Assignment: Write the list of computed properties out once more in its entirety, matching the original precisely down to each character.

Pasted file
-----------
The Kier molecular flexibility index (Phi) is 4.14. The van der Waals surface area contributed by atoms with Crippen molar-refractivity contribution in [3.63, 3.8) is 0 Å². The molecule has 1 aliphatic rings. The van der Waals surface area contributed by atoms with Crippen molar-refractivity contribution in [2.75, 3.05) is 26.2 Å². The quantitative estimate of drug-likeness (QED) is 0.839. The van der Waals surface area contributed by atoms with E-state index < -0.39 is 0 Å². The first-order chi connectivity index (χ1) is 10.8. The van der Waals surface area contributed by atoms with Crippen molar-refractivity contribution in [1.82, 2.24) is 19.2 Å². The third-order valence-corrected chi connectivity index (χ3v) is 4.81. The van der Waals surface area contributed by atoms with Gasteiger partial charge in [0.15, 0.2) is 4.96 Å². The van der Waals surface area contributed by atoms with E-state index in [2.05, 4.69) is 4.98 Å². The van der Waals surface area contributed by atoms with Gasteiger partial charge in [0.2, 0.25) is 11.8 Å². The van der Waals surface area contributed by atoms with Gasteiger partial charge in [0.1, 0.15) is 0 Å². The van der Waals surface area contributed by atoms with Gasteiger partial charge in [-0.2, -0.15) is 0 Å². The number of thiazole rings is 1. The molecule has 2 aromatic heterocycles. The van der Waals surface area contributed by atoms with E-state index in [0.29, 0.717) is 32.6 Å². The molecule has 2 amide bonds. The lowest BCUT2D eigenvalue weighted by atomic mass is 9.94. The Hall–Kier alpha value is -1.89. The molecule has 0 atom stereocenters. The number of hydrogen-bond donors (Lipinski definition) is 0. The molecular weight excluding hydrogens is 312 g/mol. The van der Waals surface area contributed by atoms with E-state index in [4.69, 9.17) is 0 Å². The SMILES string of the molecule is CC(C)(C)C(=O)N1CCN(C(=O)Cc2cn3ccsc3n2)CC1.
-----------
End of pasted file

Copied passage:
The Kier molecular flexibility index (Phi) is 4.14. The van der Waals surface area contributed by atoms with Crippen molar-refractivity contribution in [3.63, 3.8) is 0 Å². The molecule has 1 aliphatic rings. The van der Waals surface area contributed by atoms with Crippen molar-refractivity contribution in [2.75, 3.05) is 26.2 Å². The quantitative estimate of drug-likeness (QED) is 0.839. The van der Waals surface area contributed by atoms with E-state index < -0.39 is 0 Å². The first-order chi connectivity index (χ1) is 10.8. The van der Waals surface area contributed by atoms with Crippen molar-refractivity contribution in [1.82, 2.24) is 19.2 Å². The third-order valence-corrected chi connectivity index (χ3v) is 4.81. The van der Waals surface area contributed by atoms with Gasteiger partial charge in [0.15, 0.2) is 4.96 Å². The van der Waals surface area contributed by atoms with E-state index in [2.05, 4.69) is 4.98 Å². The van der Waals surface area contributed by atoms with Gasteiger partial charge in [0.2, 0.25) is 11.8 Å². The van der Waals surface area contributed by atoms with Gasteiger partial charge in [0.1, 0.15) is 0 Å². The van der Waals surface area contributed by atoms with Gasteiger partial charge in [-0.2, -0.15) is 0 Å². The number of thiazole rings is 1. The molecule has 2 aromatic heterocycles. The van der Waals surface area contributed by atoms with E-state index in [0.29, 0.717) is 32.6 Å². The molecule has 2 amide bonds. The lowest BCUT2D eigenvalue weighted by atomic mass is 9.94. The Hall–Kier alpha value is -1.89. The molecule has 0 atom stereocenters. The number of hydrogen-bond donors (Lipinski definition) is 0. The molecular weight excluding hydrogens is 312 g/mol. The van der Waals surface area contributed by atoms with E-state index in [4.69, 9.17) is 0 Å². The SMILES string of the molecule is CC(C)(C)C(=O)N1CCN(C(=O)Cc2cn3ccsc3n2)CC1.